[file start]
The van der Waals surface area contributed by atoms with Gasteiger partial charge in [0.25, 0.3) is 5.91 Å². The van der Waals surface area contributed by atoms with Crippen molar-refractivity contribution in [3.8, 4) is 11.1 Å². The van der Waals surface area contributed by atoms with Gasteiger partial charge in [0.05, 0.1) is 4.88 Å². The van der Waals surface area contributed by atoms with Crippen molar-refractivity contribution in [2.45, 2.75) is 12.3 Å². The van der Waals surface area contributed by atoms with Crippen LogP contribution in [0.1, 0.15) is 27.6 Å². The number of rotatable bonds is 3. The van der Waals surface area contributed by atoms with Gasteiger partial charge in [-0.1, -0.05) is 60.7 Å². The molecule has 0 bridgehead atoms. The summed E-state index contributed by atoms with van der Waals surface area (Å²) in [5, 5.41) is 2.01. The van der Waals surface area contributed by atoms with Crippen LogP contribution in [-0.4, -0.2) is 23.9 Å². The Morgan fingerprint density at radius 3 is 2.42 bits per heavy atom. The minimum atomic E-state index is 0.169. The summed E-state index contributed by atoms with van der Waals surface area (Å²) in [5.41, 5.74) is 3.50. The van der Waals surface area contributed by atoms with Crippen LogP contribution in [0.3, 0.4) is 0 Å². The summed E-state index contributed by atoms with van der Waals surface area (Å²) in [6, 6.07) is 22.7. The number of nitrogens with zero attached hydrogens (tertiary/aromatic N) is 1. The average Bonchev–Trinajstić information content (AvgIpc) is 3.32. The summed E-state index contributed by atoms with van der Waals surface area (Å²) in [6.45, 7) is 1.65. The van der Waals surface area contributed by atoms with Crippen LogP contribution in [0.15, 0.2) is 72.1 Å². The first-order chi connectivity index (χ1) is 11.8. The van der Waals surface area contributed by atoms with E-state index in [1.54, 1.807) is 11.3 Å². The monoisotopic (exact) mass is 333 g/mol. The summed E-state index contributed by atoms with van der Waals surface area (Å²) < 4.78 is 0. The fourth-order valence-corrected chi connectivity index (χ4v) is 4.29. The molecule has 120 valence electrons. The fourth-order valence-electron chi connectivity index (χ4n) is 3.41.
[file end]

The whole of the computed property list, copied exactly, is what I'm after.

The van der Waals surface area contributed by atoms with Gasteiger partial charge in [0.25, 0.3) is 5.91 Å². The van der Waals surface area contributed by atoms with Crippen molar-refractivity contribution in [3.8, 4) is 11.1 Å². The van der Waals surface area contributed by atoms with Gasteiger partial charge in [0.05, 0.1) is 4.88 Å². The van der Waals surface area contributed by atoms with Crippen molar-refractivity contribution in [2.45, 2.75) is 12.3 Å². The van der Waals surface area contributed by atoms with Crippen LogP contribution in [0.1, 0.15) is 27.6 Å². The number of rotatable bonds is 3. The van der Waals surface area contributed by atoms with Gasteiger partial charge in [-0.1, -0.05) is 60.7 Å². The molecule has 0 bridgehead atoms. The summed E-state index contributed by atoms with van der Waals surface area (Å²) in [5, 5.41) is 2.01. The van der Waals surface area contributed by atoms with Crippen LogP contribution in [-0.4, -0.2) is 23.9 Å². The Morgan fingerprint density at radius 3 is 2.42 bits per heavy atom. The minimum atomic E-state index is 0.169. The summed E-state index contributed by atoms with van der Waals surface area (Å²) in [5.41, 5.74) is 3.50. The van der Waals surface area contributed by atoms with Crippen LogP contribution in [0.3, 0.4) is 0 Å². The summed E-state index contributed by atoms with van der Waals surface area (Å²) in [6, 6.07) is 22.7. The number of nitrogens with zero attached hydrogens (tertiary/aromatic N) is 1. The average Bonchev–Trinajstić information content (AvgIpc) is 3.32. The summed E-state index contributed by atoms with van der Waals surface area (Å²) in [6.45, 7) is 1.65. The van der Waals surface area contributed by atoms with Crippen LogP contribution in [0.15, 0.2) is 72.1 Å². The first-order chi connectivity index (χ1) is 11.8. The van der Waals surface area contributed by atoms with E-state index in [1.54, 1.807) is 11.3 Å². The monoisotopic (exact) mass is 333 g/mol. The summed E-state index contributed by atoms with van der Waals surface area (Å²) < 4.78 is 0. The fourth-order valence-corrected chi connectivity index (χ4v) is 4.29. The molecule has 120 valence electrons. The fourth-order valence-electron chi connectivity index (χ4n) is 3.41.